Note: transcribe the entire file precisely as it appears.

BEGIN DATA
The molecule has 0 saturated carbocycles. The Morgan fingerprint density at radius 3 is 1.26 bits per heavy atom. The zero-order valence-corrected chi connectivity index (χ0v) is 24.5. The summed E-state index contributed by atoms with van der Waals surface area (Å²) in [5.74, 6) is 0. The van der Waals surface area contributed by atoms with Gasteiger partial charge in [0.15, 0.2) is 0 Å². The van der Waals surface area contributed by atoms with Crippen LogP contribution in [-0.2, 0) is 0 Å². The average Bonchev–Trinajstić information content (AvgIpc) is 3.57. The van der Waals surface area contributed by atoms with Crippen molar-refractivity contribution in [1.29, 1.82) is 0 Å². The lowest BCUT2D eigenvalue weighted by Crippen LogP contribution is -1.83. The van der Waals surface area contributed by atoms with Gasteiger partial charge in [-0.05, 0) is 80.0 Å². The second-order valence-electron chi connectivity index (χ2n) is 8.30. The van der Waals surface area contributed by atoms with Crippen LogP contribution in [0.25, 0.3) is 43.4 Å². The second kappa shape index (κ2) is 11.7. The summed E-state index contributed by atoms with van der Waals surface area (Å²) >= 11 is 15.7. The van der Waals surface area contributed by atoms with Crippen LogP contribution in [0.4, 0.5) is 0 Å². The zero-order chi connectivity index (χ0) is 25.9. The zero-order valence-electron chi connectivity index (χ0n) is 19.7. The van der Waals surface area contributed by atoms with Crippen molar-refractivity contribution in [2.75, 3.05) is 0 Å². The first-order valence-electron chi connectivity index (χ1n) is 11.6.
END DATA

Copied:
The molecule has 0 saturated carbocycles. The Morgan fingerprint density at radius 3 is 1.26 bits per heavy atom. The zero-order valence-corrected chi connectivity index (χ0v) is 24.5. The summed E-state index contributed by atoms with van der Waals surface area (Å²) in [5.74, 6) is 0. The van der Waals surface area contributed by atoms with Gasteiger partial charge in [0.15, 0.2) is 0 Å². The van der Waals surface area contributed by atoms with Crippen LogP contribution in [-0.2, 0) is 0 Å². The average Bonchev–Trinajstić information content (AvgIpc) is 3.57. The van der Waals surface area contributed by atoms with Crippen molar-refractivity contribution in [1.29, 1.82) is 0 Å². The lowest BCUT2D eigenvalue weighted by Crippen LogP contribution is -1.83. The van der Waals surface area contributed by atoms with Gasteiger partial charge in [-0.05, 0) is 80.0 Å². The second-order valence-electron chi connectivity index (χ2n) is 8.30. The van der Waals surface area contributed by atoms with Crippen LogP contribution in [0.25, 0.3) is 43.4 Å². The second kappa shape index (κ2) is 11.7. The summed E-state index contributed by atoms with van der Waals surface area (Å²) >= 11 is 15.7. The van der Waals surface area contributed by atoms with Crippen LogP contribution in [0.4, 0.5) is 0 Å². The zero-order chi connectivity index (χ0) is 25.9. The zero-order valence-electron chi connectivity index (χ0n) is 19.7. The van der Waals surface area contributed by atoms with Crippen molar-refractivity contribution in [2.75, 3.05) is 0 Å². The first-order valence-electron chi connectivity index (χ1n) is 11.6.